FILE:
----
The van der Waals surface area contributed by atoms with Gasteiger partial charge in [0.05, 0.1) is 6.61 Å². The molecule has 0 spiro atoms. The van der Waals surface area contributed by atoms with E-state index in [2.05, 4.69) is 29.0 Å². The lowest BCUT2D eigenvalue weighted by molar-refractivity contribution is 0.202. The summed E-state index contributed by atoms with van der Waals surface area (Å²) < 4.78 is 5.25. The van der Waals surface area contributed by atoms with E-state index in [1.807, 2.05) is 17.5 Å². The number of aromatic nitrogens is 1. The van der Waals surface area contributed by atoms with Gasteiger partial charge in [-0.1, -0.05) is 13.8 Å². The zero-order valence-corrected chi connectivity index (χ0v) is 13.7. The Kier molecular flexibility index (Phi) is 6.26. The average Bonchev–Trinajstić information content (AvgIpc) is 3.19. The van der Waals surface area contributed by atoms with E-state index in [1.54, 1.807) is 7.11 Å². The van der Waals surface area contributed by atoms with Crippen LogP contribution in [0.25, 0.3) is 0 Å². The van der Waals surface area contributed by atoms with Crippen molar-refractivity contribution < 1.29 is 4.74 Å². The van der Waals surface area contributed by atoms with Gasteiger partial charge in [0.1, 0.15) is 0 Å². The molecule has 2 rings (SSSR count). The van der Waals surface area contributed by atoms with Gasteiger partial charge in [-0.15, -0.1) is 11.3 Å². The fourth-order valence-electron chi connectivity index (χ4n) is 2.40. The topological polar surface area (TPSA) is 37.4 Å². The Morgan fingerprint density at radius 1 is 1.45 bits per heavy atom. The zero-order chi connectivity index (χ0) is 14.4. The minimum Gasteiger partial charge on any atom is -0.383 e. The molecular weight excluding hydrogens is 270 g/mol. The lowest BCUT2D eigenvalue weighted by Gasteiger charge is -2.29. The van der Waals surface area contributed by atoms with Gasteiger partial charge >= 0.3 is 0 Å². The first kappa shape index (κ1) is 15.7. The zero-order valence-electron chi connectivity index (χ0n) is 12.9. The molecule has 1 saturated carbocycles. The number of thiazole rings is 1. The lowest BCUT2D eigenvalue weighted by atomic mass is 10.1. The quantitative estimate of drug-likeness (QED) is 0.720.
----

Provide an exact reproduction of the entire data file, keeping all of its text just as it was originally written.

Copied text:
The van der Waals surface area contributed by atoms with Gasteiger partial charge in [0.05, 0.1) is 6.61 Å². The molecule has 0 spiro atoms. The van der Waals surface area contributed by atoms with E-state index in [2.05, 4.69) is 29.0 Å². The lowest BCUT2D eigenvalue weighted by molar-refractivity contribution is 0.202. The summed E-state index contributed by atoms with van der Waals surface area (Å²) < 4.78 is 5.25. The van der Waals surface area contributed by atoms with E-state index in [1.807, 2.05) is 17.5 Å². The number of aromatic nitrogens is 1. The van der Waals surface area contributed by atoms with Gasteiger partial charge in [-0.1, -0.05) is 13.8 Å². The zero-order valence-corrected chi connectivity index (χ0v) is 13.7. The Kier molecular flexibility index (Phi) is 6.26. The average Bonchev–Trinajstić information content (AvgIpc) is 3.19. The van der Waals surface area contributed by atoms with E-state index in [1.54, 1.807) is 7.11 Å². The van der Waals surface area contributed by atoms with Crippen LogP contribution in [0.25, 0.3) is 0 Å². The van der Waals surface area contributed by atoms with Crippen molar-refractivity contribution < 1.29 is 4.74 Å². The van der Waals surface area contributed by atoms with Gasteiger partial charge in [0.1, 0.15) is 0 Å². The molecule has 2 rings (SSSR count). The van der Waals surface area contributed by atoms with Gasteiger partial charge in [-0.15, -0.1) is 11.3 Å². The fourth-order valence-electron chi connectivity index (χ4n) is 2.40. The topological polar surface area (TPSA) is 37.4 Å². The Morgan fingerprint density at radius 1 is 1.45 bits per heavy atom. The zero-order chi connectivity index (χ0) is 14.4. The minimum Gasteiger partial charge on any atom is -0.383 e. The molecular weight excluding hydrogens is 270 g/mol. The lowest BCUT2D eigenvalue weighted by Gasteiger charge is -2.29. The van der Waals surface area contributed by atoms with Gasteiger partial charge >= 0.3 is 0 Å². The first kappa shape index (κ1) is 15.7. The zero-order valence-electron chi connectivity index (χ0n) is 12.9. The molecule has 1 saturated carbocycles. The number of thiazole rings is 1. The lowest BCUT2D eigenvalue weighted by atomic mass is 10.1. The quantitative estimate of drug-likeness (QED) is 0.720.